The absolute peak occurred in June 2008 with the highest inflation-adjusted monthly average crude oil price of $172.05 / barrel. From there, we see one of the sharpest drops in history. Note that the fall from the 1979 peak took until 1986 (7 years) to fall as much (percentage-wise) as Crude lost in only six months from 2008-2009.
During the previous peak price back in 1979, the nominal monthly average oil price peaked at $38 per barrel (although the intraday prices spiked much higher).
Nominal Oil Prices:
In nominal terms, we see a fall from $126.33 in June 2008 to $31.04 in February 09 but by June 09 oil is back to $61.46 and by April of 2011 it was back to $102.15. Fortunately, from there, it decreased to $76.90 in September but then started increasing again. The average for the year 2011 was $87.04. 2012 was very close, with the nominal average price being $86.46. Crude oil prices rose in 2013 to an average price of $91.17. The first 11 months of 2014 had an average price of $89.08, with a nominal peak in June at $98.18, but December’s sharp drop brought the annual average price down to $85.60. The average nominal price for 2015 was $41.85. So we saw another sharp drop, almost as sharp as in 2008.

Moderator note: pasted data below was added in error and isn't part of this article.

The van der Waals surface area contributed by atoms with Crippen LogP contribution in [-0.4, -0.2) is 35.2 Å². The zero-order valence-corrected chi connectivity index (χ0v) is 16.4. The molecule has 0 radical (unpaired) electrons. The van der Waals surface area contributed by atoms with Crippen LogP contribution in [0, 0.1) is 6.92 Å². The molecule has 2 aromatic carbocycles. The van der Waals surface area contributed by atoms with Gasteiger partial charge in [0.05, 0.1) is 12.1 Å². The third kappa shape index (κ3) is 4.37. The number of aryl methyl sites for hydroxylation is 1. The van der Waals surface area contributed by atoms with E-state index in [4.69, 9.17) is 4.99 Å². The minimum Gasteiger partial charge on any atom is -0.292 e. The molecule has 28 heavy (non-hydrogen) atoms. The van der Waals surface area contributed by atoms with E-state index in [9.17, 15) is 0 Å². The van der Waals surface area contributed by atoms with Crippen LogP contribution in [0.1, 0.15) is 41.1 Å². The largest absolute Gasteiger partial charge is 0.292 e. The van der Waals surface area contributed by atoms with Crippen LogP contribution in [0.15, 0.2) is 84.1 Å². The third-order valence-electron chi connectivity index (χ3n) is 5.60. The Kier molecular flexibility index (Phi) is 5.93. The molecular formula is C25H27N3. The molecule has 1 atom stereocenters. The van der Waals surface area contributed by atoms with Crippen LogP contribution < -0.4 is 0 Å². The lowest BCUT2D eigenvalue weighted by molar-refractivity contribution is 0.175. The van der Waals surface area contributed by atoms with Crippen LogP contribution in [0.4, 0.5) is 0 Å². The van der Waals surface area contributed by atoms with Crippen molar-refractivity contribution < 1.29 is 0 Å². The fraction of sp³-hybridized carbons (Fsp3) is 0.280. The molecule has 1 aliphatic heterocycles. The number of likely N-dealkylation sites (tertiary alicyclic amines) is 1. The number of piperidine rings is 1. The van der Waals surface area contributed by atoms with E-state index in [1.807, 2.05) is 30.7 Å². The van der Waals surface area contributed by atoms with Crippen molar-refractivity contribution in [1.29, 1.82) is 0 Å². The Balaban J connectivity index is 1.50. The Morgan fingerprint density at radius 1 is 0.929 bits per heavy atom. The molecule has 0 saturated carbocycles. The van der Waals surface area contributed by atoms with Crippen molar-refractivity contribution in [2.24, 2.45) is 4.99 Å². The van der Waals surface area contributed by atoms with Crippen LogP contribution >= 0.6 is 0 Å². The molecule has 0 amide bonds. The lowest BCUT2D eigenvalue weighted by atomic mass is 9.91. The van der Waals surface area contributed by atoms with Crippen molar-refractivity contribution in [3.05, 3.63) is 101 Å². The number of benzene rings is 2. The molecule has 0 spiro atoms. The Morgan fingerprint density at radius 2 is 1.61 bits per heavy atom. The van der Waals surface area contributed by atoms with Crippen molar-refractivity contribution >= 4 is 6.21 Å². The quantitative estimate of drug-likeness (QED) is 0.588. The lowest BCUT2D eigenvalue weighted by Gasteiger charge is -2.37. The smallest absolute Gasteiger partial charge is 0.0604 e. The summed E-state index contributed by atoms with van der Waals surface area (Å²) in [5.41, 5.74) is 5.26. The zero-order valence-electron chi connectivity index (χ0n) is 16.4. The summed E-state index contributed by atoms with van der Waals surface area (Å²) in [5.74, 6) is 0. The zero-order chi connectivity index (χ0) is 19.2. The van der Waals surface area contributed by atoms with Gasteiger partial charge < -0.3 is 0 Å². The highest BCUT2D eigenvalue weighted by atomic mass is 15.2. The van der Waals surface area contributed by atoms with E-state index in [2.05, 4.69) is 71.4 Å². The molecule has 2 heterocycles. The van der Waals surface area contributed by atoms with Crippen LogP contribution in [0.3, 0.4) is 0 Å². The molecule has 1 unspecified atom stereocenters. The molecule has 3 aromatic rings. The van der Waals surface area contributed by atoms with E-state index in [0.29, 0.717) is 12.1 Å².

The common price quoted is the all-time high for Crude Oil prices, i.e., the price that the highest barrel ever sold for. That price doesn’t really have any effect on the price consumers paid. What really matters is the average price the refineries had to pay for the whole month.
Interestingly, the highest monthly average price occurred in December 1979, while the highest annual high oil prices occurred in 1980. This means prices spiked higher in late 1979 and then declined slightly but overall remained at higher levels throughout 1980 than they were in 1979.
Adjusted for inflation, the 1979 $38 peak oil price is the equivalent of paying $144.81 today. (Note: This number is constantly changing as we adjust for inflation at the current moment.)
In the 2008 run-up, the annual average price for all of 2008, was nominally $91.48 and fell much lower in 2009 to an average of $53.48. So on an annual average basis, prices were very close to 1979 but slightly below, but on a monthly inflation-adjusted basis, 2008 prices exceeded 1979 prices but for a shorter duration.